Inside the Utopian Artist Commune that Has Inspired Arizona Creatives for 50 Years
Established as a creative utopia more than 50 years ago, Rancho Linda Vista continues to inspire.
By Rebecca L. Rhoades | Photography by Dave Pisani
Just minutes from the historic mining town of Oracle, about a half-hour north of Tucson, a long dirt road dips down into an open gully surrounded by thick clusters of mesquite trees and manzanitas. Red roofs emerge above the prickly shrub; the aging white adobe homes spread out over the rugged dusty terrain like children’s toys scattered forlornly among the landscape. It was here in the shadows of the northern foothills of the Catalina Mountains, more than half a century ago, that a group of artists came together and purchased a dilapidated grange known as Rancho Linda Vista. Their shared dream was to build a society where art could flourish and the creative-minded could live freely and uninhibited.
Home on the Range
Rancho Linda Vista was founded in 1910 by George Nelson on land that was once a 19th-century homestead and stagecoach stop. Nelson raised cattle on the property and, in 1924, turned it into a guest ranch after movie director Sam Wood chose the site as the location for his 1924 silent Western melodrama, “The Mine with the Iron Door,” and many of the film’s stars and crew wanted to return, including actress Dorothy McKail, for whom Nelson built the first guest cottage so she didn’t have to sleep in a tent.
In the 1920s and ’30s, dude ranches were popular holiday destinations, and southern Arizona had more than a dozen such resorts. A 1936 article in the Arizona Daily Star described Rancho Linda Vista as “a typical cattle ranch, which runs large herds of cattle and horses in the foothill live oak belt near the small mountain community of Oracle, north of Tucson. Accommodations are of the best, with every modern convenience for about 10 persons.”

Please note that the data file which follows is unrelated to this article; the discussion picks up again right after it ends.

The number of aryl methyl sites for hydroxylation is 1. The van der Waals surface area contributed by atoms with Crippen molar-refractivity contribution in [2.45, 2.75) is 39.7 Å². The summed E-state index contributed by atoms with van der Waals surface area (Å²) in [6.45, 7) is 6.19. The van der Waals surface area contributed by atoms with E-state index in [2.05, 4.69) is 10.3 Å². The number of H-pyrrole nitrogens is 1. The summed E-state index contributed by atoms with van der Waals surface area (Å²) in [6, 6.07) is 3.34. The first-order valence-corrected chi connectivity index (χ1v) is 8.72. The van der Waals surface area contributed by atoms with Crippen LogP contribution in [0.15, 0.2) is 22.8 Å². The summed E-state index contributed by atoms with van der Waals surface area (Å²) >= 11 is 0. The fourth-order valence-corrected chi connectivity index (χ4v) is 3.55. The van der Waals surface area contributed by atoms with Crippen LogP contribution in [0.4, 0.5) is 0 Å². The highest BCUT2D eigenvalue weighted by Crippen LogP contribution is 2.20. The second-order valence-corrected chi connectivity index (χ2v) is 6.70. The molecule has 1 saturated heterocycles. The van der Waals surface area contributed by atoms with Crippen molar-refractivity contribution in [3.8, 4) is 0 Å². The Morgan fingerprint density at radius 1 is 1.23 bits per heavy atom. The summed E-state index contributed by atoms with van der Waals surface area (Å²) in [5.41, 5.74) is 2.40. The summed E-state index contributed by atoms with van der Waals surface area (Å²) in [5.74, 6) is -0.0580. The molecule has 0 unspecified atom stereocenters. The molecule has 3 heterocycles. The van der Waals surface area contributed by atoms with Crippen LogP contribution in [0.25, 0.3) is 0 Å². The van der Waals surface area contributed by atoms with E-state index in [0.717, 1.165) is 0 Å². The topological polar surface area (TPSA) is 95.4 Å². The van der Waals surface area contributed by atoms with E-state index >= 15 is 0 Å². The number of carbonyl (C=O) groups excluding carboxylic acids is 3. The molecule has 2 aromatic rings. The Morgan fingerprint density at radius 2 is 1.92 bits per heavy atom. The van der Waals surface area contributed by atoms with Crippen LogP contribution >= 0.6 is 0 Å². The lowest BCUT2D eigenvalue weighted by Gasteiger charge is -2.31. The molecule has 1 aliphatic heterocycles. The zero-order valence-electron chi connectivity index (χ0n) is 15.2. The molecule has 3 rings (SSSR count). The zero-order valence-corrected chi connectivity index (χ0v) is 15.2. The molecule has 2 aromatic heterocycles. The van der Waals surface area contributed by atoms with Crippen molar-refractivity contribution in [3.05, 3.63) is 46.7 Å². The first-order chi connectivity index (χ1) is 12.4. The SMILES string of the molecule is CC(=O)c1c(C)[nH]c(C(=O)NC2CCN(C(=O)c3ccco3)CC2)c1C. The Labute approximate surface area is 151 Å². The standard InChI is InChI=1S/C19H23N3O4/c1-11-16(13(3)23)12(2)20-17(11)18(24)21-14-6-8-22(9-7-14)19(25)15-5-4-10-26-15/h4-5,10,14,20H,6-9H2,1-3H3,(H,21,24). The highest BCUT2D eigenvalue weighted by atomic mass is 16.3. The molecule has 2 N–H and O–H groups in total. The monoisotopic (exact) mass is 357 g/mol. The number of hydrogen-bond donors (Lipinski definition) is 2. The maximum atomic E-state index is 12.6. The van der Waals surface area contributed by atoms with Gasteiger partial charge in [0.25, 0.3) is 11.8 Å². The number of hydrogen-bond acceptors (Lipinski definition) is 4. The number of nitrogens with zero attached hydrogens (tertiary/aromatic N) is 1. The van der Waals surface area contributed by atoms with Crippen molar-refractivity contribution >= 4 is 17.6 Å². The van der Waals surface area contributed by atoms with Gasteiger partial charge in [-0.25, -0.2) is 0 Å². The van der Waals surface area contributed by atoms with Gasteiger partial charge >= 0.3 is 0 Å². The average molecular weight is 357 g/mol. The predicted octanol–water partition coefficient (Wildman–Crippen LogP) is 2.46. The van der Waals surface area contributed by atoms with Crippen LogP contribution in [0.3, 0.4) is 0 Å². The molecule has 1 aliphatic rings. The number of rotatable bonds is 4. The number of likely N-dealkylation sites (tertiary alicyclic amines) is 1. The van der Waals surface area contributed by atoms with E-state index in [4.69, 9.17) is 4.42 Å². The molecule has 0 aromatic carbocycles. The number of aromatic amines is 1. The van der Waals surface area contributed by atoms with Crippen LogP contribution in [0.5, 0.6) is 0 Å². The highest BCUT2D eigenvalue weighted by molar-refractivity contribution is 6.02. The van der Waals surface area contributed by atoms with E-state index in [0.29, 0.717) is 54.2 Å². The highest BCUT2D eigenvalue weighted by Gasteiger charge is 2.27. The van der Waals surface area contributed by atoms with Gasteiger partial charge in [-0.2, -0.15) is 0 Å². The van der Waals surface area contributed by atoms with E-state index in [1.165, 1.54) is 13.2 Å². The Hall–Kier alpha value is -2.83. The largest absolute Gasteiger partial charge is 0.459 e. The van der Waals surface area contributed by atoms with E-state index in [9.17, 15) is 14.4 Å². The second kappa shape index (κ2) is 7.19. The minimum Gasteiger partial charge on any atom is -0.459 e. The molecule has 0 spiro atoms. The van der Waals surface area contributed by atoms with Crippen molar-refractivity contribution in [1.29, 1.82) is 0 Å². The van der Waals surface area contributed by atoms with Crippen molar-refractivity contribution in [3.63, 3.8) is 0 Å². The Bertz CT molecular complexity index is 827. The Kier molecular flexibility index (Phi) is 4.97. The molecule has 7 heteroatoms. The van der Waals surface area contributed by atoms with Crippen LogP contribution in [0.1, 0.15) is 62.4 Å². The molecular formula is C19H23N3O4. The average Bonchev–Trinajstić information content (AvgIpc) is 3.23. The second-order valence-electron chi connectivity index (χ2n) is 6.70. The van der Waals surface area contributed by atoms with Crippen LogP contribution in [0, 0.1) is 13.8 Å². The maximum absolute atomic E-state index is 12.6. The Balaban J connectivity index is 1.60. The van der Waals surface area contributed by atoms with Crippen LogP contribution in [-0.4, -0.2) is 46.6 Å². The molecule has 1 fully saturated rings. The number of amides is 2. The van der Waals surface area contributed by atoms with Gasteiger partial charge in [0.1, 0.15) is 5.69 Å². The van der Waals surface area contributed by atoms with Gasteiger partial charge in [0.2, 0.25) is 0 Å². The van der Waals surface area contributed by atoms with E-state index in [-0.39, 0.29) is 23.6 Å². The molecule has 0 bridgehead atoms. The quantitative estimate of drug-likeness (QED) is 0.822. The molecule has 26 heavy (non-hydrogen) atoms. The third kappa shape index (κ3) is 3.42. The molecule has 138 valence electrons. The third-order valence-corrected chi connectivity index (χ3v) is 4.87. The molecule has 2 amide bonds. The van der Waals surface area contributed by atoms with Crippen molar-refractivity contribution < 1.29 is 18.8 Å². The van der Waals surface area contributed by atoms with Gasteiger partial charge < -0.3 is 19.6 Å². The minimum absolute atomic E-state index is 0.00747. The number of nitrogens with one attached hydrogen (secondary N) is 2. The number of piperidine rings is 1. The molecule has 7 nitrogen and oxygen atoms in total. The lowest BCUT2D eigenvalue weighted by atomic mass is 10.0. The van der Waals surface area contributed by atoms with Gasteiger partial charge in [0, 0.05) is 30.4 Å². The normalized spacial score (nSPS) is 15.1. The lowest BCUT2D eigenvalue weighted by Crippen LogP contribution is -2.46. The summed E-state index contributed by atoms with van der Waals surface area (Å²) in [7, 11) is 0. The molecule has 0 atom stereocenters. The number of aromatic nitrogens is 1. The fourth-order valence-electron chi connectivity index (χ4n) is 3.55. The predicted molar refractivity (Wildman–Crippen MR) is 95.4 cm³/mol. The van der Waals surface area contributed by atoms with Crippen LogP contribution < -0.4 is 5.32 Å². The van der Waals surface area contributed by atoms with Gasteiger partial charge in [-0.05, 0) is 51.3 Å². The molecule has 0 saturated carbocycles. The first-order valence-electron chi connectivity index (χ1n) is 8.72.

Local newspapers also reported the comings and goings of the veritable top brass of high society, who traveled from all corners of the country to spend their winters living out their cowboy fantasies among the cacti and brittlebush. Even Hollywood legends Rita Hayworth and Gary Cooper are reported to have spent time at the ranch during its heyday. But by the late 1950s, easy access to commercial airliners dramatically altered where and how Americans vacationed.
“Suddenly, people who took their kids on the train from Chicago to a guest ranch to ride horses could go to Bermuda or Paris for the same price,” notes printmaker Andy Rush, who has been a part of the colony since 1970. “So Rancho Linda Vista, as it was known, disappeared in a period of about 10 years.”
The property languished in scorpion-infested disuse until 1968, when a University of Arizona art professor, Charles Littler, found it listed in a classified ad under “business opportunities.” Littler persuaded a group of friends, including fellow professor Bruce McGrew and his wife, Joy Fox, to purchase the 80-acre, 23-building ranch for $67,500. Ten families—most in their 20s and 30s—put up $1,000 apiece for a down payment and a chance to embrace “a place that was conducive to the arts,” as McGrew described it.
“It was a commune,” notes Arizona State University art professor Turner Davis, referencing the group living spaces that sprang from the era’s counterculture movement. The son of renowned painter James G. Davis and his wife, art teacher Mary Anne, Davis was born and raised on the ranch. He tells tales of playing all day in the rocky foothills until nightfall, when his mom would use a bullhorn to call him home for dinner, and sleeping outdoors on a former tennis court that Nelson had built in 1929. “You could walk from the ranch to Mount Lemmon without seeing another house,” he recalls.